Matt Shea, the general manager of Atlas PyroVision Productions, said his company is proud to be one of the class sponsors. Atlas does 600 shows in the U.S. and 10 international shows annually, and anything the company can do to make firefighters safe is worth it, he said.
"The safer the show, the less likelihood of spectator and firefighter injury," Shea said. "We want to show firefighters what can happen in a worst-case scenario and present it in more of a hands-on manner, showing them what it would look like in the field."
In the all-day class, Allison lectured along with New Hampshire Fire Investigator Chris Wyman, showed videos and, in true fireworks tradition, ended with a finale of live fireworks being set off in improper ways to clearly illustrate why firefighters shouldn't be anywhere near displays when they are being launched.
Allison said firefighters must exhibit that same precaution and standard operating guidelines (SOGs) as they would for explosives and hazardous materials responses.
"Who wants to be responsible for going to tell someone you had a line-of-duty death in an entertainment venue?" Allison asked. "There's absolutely no reason for it. Everyone forgets about safety because fireworks is an entertainment venue, but it's an entertainment venue with explosives. …I don't want anyone to have to explain why a firefighter is dead because you did something stupid."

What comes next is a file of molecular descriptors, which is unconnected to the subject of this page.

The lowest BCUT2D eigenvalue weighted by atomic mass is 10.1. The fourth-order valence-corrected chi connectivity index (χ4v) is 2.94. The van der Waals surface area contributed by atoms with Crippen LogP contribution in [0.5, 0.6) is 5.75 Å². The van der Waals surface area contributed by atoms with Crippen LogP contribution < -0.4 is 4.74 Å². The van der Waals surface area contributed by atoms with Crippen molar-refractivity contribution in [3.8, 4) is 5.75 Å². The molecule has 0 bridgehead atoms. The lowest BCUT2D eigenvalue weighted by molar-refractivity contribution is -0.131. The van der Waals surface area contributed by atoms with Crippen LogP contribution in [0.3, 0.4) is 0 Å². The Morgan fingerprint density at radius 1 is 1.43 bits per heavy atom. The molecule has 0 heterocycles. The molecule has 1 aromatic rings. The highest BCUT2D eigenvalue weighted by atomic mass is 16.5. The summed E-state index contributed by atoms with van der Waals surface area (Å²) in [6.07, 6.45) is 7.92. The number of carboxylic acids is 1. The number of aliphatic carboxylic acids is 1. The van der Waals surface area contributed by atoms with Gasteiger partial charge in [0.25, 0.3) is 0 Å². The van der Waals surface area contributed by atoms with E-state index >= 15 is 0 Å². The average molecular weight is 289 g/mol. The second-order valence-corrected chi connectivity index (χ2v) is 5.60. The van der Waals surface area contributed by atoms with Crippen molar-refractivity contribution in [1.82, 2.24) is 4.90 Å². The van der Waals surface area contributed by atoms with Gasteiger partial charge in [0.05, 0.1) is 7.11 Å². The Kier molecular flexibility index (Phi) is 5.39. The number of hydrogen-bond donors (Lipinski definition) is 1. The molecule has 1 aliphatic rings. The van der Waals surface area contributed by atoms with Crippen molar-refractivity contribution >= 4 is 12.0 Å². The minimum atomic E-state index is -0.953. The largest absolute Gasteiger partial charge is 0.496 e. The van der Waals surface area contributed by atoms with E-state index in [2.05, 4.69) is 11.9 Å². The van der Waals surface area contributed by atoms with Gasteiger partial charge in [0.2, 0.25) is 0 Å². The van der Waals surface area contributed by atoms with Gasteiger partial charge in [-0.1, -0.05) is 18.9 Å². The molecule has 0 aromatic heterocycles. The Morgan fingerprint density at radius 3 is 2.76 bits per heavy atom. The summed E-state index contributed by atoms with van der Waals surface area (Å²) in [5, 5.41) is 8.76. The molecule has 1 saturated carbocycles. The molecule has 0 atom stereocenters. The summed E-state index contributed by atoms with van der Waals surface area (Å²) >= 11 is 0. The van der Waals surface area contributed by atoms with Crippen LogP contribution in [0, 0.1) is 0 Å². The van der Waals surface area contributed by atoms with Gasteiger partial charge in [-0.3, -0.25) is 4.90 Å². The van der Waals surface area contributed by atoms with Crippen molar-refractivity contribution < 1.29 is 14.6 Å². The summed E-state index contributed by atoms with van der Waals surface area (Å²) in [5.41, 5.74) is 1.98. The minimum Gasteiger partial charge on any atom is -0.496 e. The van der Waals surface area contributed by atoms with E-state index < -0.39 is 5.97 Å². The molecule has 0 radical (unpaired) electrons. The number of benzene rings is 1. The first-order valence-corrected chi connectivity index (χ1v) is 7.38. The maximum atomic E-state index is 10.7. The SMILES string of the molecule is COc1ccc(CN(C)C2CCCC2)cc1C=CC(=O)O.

From inspections to standby during the show, firefighters ought to conduct themselves in a professional manner, Allison said. Too often, he sees firefighters in T-shirts, shorts and flip-flops with a portable radio showing up at display sites. More appropriate attire would be forestry gear or, if it's not too hot, full turnout gear, he said.
"You need to have a little common sense and present in a professional manner," he said. "Conduct yourself at a fireworks site just like you would at a blasting zone. These are explosives. I don't care if they're pretty when they go up in the air."
A loaded professional fireworks show site is perhaps one of the most dangerous places a firefighter can be, and most don't even realize it. Electrically fired shows have electric matches ("ematches") that can be set off with radio transmissions and batteries from cellphones and portable radios. He said firework charges can be set off just like blasting caps. And there are often wires all over the place presenting trip hazards.
"What's your SOG for a bomb threat?" Allison asked. "Stay back and stay off the radio, right. …Yet when we show up at a fireworks site, all bets are off. Please, guys, just use a little common sense."